Results: Included 225 PTC (122 were ITC). There were 95 women in ITC and 78 in NITC. ITC patients were significantly older (53.3±14.8 vs 47.2±17.7, p=0.006). Groups had no differences in family history of TC. ITC mean tumour size was smaller (19.1±9.2 vs 28.6±16.2, p<0.01). Tumours >20mm comprised 36.1% of ITC and 58.2% of NITC. We found no differences in tumour multifocality, histological thyroiditis, aggressive PTC subtypes, capsule or lymph-vascular invasion and gross extrathyroidal extension. There were no differences regarding the number of patients submitted to RAI or in RAI activity. pTMN staging showed higher prevalence of T3a and T4 cases (p<0.01), and M1 status (p=0.025) in NITC. There were no differences in the rates of persistence of disease. Logistic regression showed that the diagnostic modality had no impact on the 5-year clinical outcome.

Conclusions: ITC patients were older and had smaller tumours. NITC showed no worst histological features or 5-year clinical outcome. Approximately, one third of ITC had diameters >20mm. As even large tumours can be ITC, overdiagnosis can be the most likely cause for the TC increasing incidence.

Open access
Julia Baran J Baran, Division of Endocrinology and Diabetes, The Thyroid Center, The Children's Hospital of Philadelphia, Philadelphia, United States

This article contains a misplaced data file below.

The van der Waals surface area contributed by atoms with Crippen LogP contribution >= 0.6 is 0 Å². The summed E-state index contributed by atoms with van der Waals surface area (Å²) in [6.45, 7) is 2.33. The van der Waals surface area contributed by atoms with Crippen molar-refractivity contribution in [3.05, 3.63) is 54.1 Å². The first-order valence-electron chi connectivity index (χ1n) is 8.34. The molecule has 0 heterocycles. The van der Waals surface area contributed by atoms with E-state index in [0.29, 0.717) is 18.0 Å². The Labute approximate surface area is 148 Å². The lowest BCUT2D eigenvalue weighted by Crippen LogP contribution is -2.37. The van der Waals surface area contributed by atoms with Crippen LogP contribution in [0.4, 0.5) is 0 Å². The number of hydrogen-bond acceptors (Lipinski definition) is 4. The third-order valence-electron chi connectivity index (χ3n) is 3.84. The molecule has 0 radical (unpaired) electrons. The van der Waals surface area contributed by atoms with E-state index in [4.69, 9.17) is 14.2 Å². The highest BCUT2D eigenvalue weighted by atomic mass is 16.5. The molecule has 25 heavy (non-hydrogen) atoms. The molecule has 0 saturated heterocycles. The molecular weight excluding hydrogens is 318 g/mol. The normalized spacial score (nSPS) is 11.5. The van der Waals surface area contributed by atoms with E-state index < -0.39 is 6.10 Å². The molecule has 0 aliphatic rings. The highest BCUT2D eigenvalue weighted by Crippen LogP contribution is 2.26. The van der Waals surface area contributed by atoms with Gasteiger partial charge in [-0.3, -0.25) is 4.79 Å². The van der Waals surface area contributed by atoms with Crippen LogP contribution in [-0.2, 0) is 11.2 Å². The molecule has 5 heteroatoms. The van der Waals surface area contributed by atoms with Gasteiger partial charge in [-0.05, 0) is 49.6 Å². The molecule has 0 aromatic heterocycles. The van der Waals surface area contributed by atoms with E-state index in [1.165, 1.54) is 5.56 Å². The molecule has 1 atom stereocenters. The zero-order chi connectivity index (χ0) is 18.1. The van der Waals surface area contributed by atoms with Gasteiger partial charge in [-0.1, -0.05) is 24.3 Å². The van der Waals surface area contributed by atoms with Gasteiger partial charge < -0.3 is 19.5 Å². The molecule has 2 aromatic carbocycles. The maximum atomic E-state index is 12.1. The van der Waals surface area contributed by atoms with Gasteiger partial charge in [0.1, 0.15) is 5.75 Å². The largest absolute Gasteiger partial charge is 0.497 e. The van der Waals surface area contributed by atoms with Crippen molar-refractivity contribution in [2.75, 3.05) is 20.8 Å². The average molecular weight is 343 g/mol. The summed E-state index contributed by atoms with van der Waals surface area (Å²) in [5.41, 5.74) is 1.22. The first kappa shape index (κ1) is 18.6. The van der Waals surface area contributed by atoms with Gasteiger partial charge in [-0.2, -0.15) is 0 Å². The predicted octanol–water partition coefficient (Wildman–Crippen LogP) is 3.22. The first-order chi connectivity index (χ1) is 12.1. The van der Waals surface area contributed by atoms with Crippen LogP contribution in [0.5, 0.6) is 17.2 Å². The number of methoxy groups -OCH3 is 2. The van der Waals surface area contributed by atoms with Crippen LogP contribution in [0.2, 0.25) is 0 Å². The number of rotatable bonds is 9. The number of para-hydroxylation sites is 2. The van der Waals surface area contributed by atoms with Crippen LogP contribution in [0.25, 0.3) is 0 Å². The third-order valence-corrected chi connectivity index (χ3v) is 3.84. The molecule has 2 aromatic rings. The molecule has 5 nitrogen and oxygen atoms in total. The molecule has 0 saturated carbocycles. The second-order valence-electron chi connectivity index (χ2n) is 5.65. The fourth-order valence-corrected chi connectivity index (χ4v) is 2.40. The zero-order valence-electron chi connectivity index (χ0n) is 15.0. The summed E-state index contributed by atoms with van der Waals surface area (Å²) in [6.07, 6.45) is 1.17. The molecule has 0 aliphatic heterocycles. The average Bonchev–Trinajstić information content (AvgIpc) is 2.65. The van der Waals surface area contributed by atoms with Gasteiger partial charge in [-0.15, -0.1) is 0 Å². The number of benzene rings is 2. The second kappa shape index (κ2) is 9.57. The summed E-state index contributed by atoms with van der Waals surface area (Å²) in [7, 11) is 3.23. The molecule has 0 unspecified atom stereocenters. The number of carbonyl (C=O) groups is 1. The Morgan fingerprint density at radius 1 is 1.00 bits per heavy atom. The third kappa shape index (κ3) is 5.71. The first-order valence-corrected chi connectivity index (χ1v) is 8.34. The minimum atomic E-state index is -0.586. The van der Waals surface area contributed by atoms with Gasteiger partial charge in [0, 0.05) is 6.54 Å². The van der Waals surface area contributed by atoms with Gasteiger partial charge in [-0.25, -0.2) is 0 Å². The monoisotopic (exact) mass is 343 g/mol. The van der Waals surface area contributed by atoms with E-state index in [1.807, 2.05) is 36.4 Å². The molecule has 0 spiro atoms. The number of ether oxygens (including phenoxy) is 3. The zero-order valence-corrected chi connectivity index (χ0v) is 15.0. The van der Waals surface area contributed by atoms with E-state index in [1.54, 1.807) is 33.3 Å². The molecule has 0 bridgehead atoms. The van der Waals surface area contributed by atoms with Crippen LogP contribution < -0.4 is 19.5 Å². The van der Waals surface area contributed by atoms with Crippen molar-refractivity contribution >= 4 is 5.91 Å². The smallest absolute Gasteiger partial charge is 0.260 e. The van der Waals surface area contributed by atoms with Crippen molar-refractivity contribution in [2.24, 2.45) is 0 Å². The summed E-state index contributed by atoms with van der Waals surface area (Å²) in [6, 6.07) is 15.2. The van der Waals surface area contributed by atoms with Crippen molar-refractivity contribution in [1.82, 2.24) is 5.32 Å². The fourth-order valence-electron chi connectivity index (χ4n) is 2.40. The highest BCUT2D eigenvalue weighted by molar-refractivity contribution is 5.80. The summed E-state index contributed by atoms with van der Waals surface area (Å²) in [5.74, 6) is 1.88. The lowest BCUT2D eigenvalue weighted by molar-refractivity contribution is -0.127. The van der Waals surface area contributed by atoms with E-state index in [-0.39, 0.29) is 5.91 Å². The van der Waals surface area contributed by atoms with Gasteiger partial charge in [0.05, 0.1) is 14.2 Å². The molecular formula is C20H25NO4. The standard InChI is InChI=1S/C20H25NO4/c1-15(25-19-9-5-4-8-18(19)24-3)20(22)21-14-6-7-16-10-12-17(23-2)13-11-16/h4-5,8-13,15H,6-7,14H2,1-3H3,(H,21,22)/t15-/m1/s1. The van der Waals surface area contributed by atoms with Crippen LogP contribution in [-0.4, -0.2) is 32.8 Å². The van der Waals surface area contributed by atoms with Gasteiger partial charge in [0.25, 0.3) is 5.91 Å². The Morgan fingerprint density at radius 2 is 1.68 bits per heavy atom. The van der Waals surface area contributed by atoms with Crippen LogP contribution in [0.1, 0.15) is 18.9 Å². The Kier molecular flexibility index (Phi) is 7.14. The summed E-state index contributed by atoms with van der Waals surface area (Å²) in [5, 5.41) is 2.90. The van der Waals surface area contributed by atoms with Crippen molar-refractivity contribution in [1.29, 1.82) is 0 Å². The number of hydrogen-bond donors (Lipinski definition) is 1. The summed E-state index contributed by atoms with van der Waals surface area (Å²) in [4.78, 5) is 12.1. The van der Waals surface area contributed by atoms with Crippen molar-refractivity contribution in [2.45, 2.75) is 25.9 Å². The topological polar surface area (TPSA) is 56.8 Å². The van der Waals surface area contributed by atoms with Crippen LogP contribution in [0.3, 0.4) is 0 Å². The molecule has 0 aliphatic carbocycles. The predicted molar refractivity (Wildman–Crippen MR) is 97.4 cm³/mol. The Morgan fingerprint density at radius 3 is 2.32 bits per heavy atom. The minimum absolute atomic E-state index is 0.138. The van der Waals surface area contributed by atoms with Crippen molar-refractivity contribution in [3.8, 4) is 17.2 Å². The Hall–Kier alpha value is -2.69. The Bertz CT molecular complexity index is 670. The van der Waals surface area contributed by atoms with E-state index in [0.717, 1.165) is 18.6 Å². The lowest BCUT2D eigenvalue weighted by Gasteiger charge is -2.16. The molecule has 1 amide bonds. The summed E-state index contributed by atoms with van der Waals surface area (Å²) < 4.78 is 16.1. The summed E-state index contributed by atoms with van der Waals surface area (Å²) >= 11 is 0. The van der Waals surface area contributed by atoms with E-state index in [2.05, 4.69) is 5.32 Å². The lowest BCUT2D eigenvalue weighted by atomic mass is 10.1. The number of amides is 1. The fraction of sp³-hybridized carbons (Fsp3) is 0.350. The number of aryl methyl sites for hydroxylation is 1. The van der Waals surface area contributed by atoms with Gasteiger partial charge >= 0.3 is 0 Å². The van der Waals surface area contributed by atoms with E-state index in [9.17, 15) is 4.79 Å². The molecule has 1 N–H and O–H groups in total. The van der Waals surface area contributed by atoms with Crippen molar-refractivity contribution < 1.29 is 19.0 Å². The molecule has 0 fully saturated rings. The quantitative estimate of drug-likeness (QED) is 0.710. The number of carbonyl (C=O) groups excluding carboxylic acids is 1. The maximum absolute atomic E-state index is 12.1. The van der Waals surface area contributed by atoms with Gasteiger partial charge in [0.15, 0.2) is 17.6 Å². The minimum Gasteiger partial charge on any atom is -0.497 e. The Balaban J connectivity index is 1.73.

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Mya Bojarsky M Bojarsky, Division of Endocrinology and Diabetes, The Thyroid Center, The Children's Hospital of Philadelphia, Philadelphia, United States

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Stephen Halada S Halada, Division of Endocrinology and Diabetes, The Thyroid Center, The Children's Hospital of Philadelphia, Philadelphia, United States

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Julio C. Ricarte-Filho J Ricarte-Filho, Division of Endocrinology and Diabetes, The Thyroid Center, The Children's Hospital of Philadelphia, Philadelphia, United States

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Amber Isaza A Isaza, Division of Endocrinology and Diabetes, The Thyroid Center, The Children's Hospital of Philadelphia, Philadelphia, United States

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Aime T. Franco A Franco, Division of Endocrinology and Diabetes, The Thyroid Center, The Children's Hospital of Philadelphia, Philadelphia, United States